By Andrew Bushe
DUBLIN — In what may be just the first foray by other EU financial institutions into the Irish market, the Bank of Scotland has become the first foreign competitor to offer cut-rate mortgages in a move that seems set to shake up the booming property trade.
Beginning last Monday, BofS began offering a variable mortgage at 4.1 percent, which undercuts most of the Irish competition by a full 1 percent.
Borrowers taking out a £100,000 mortgage could save about £750 to £1,150 with BofS when compared to the rates of Irish lenders.
Irish mortgage providers have been accused of ramping up their mortgage profits as interests rates have dropped since the introduction of the euro in January.
The lenders claim they have not passed on the full interest-rate cuts as they have to maintain an attractive interest rate for customers who have savings and deposit accounts with them.
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In a trend that may be followed by other foreign mortgage providers, the BofS service will be available via a freephone from Edinburgh on a direct sales basis or through independent brokers so no expensive branch network or staff in Ireland will be needed.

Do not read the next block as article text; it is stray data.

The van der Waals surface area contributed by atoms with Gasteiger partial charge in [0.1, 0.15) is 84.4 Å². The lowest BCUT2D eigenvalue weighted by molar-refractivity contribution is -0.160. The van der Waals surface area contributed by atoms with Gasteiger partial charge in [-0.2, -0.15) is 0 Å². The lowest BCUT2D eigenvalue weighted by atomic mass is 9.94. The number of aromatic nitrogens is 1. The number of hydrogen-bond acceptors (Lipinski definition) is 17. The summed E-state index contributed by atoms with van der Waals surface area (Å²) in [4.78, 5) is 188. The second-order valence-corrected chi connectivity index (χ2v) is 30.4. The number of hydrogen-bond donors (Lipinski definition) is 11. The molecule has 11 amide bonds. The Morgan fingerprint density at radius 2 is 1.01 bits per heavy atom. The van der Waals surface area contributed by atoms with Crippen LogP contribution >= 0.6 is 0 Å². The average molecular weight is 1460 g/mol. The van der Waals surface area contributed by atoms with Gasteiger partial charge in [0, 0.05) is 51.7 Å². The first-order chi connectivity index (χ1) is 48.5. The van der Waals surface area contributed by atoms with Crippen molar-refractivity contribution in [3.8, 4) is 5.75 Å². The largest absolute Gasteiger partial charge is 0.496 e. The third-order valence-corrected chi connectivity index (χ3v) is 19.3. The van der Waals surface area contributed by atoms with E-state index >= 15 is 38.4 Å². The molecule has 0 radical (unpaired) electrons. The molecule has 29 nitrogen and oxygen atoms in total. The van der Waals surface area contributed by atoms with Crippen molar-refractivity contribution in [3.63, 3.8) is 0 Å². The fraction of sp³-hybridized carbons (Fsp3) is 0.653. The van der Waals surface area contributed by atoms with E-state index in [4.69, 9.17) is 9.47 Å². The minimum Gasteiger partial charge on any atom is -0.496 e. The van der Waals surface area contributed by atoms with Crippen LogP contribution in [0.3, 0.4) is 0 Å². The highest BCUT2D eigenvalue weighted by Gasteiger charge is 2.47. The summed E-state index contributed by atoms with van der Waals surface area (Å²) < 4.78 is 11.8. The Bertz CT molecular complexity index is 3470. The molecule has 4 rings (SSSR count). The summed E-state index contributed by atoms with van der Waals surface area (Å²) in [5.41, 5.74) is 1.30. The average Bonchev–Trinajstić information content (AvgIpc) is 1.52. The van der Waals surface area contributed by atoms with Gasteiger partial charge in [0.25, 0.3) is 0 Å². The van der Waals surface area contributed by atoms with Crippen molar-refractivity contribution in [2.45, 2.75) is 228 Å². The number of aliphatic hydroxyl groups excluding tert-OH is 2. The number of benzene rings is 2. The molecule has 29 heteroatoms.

The bank has already been accused of being "opportunistic" and "cherry picking" as the offer is limited to those seeking a loan of 80 percent of the value of their home.
However, added to that will be the stamp duty and legal fees so the final figure could be about 85 percent.
This is regarded as the "safe" sector of the market and will rule out many hard-pressed first-time borrowers who are mortgaging themselves to the hilt in an effort to get a foot on the first rung of the property ladder.
Susan Rice, BofS’s managing director of personal banking, said a provisional quotation would be provided over the phone in minutes. When a mortgage pack is completed and posted back approval will be given within a day, pending valuation of the property.
She said thBofS is the cheapest providers of mortgages in the UK and it would be using the existing infrastructure for Irish customers.
The bank regarded the Irish market as "robust and buoyant" and also a healthy one.
"We intend to keep ourselves positioned as a low-cost mortgage provider," Rice said. "We are coming in that way. This is not a loss leader. We are not losing money on this.
"This is the way we will position ourselves in the future. What we expect to do is shake up the market to some extent by coming in at the rate we are."